OTTAWA — Canada's biggest annual birthday bash is moving away from Parliament Hill.
The July 1 festivities that normally see thousands of people dressed in red, white and maple-leaf attire on the front lawn will be a casualty of construction this year.
Work to renovate the Centre Block building on Parliament Hill — the one with the Peace Tower — began a year ago and picked up steam this winter.
With so much of the front lawn now eaten up by the construction work, there is no room to set up the big main stage where Canadian musicians usually entertain the masses throughout the day.
Canadian Heritage spokeswoman Amelie Desmarais says the main stage will be set up in nearby Major's Hill Park, which has a view of the Parliament Buildings from the East.
Desmarais says there will still be some activities on Parliament Hill but details about what that will look like aren't coming until the spring.
"Public Services and Procurement Canada and Canadian Heritage are working together to ensure that Parliament Hill remains one of the iconic sites where visitors can come to celebrate Canada Day," she said in a written statement.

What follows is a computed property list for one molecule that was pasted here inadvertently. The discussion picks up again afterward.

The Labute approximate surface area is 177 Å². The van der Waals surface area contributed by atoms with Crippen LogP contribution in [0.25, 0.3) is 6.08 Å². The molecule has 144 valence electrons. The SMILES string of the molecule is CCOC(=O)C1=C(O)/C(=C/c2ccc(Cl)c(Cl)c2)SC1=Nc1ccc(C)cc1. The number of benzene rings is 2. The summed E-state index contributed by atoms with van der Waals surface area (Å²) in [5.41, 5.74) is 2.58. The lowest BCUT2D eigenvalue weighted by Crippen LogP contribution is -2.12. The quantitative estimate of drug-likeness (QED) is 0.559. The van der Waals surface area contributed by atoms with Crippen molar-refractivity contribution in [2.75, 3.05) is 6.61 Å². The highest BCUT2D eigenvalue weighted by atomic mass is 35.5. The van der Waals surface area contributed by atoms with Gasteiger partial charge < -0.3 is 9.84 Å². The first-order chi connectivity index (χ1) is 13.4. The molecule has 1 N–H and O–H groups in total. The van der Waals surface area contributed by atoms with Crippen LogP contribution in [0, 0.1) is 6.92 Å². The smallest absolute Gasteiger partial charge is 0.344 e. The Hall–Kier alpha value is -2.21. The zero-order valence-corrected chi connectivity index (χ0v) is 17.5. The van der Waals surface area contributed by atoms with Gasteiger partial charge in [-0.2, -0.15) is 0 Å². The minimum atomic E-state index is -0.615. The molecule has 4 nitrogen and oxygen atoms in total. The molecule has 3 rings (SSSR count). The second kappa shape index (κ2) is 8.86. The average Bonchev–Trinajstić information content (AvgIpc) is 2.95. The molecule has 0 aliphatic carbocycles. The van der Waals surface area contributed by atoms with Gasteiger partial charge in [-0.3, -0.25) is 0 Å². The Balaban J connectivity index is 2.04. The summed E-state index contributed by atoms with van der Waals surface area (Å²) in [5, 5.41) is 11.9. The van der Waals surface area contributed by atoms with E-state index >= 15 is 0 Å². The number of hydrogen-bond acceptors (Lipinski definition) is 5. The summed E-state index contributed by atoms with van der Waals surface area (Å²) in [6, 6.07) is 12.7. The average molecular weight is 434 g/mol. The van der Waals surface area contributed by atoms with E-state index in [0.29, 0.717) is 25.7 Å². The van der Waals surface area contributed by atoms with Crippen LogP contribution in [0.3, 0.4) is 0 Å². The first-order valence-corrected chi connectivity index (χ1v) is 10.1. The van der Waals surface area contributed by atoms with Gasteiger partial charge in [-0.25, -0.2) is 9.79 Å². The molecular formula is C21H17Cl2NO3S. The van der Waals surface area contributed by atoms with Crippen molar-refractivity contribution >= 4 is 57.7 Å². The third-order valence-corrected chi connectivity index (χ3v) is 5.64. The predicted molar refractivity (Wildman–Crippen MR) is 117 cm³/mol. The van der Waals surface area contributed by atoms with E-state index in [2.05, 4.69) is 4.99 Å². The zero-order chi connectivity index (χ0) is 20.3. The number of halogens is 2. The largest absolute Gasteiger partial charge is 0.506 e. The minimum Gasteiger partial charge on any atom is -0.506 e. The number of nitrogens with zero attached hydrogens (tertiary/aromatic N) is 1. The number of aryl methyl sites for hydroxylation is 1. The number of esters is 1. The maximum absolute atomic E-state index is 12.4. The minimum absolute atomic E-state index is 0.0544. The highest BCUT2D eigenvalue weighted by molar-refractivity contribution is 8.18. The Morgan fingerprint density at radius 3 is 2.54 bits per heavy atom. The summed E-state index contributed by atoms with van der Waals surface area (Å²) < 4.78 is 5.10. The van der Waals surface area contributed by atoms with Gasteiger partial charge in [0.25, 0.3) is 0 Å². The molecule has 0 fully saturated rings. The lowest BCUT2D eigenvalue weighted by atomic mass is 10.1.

The Centre Block renovations are part of a $4-billion update to most of the buildings on Parliament Hill and the surrounding precinct. They were initially forecast to take about 10 years but some estimates suggest it will be well past 2030 before the iconic building is ready to reopen.
Last summer, Prime Minister Justin Trudeau told the crowd of more than 11,000 assembled for the noon-hour show, that "Canada Day on Parliament Hill is something of a tradition for many of us."
But the event has been plagued by weather woes in recent years.
In 2017, when as many as half a million people were expected in Ottawa to mark the country's 150th birthday, days of heavy rains diluted the event, as did the layers of heavy security established to try and keep everyone safe. Many people reported standing in security lines for hours trying to get onto Parliament Hill, only to be told the space had reached capacity.
A year later, it was a heat wave that scorched the fun, with only a few thousand revellers braving the hottest Canada Day on record for the afternoon attractions.
This report by The Canadian Press was first published Feb. 26, 2020.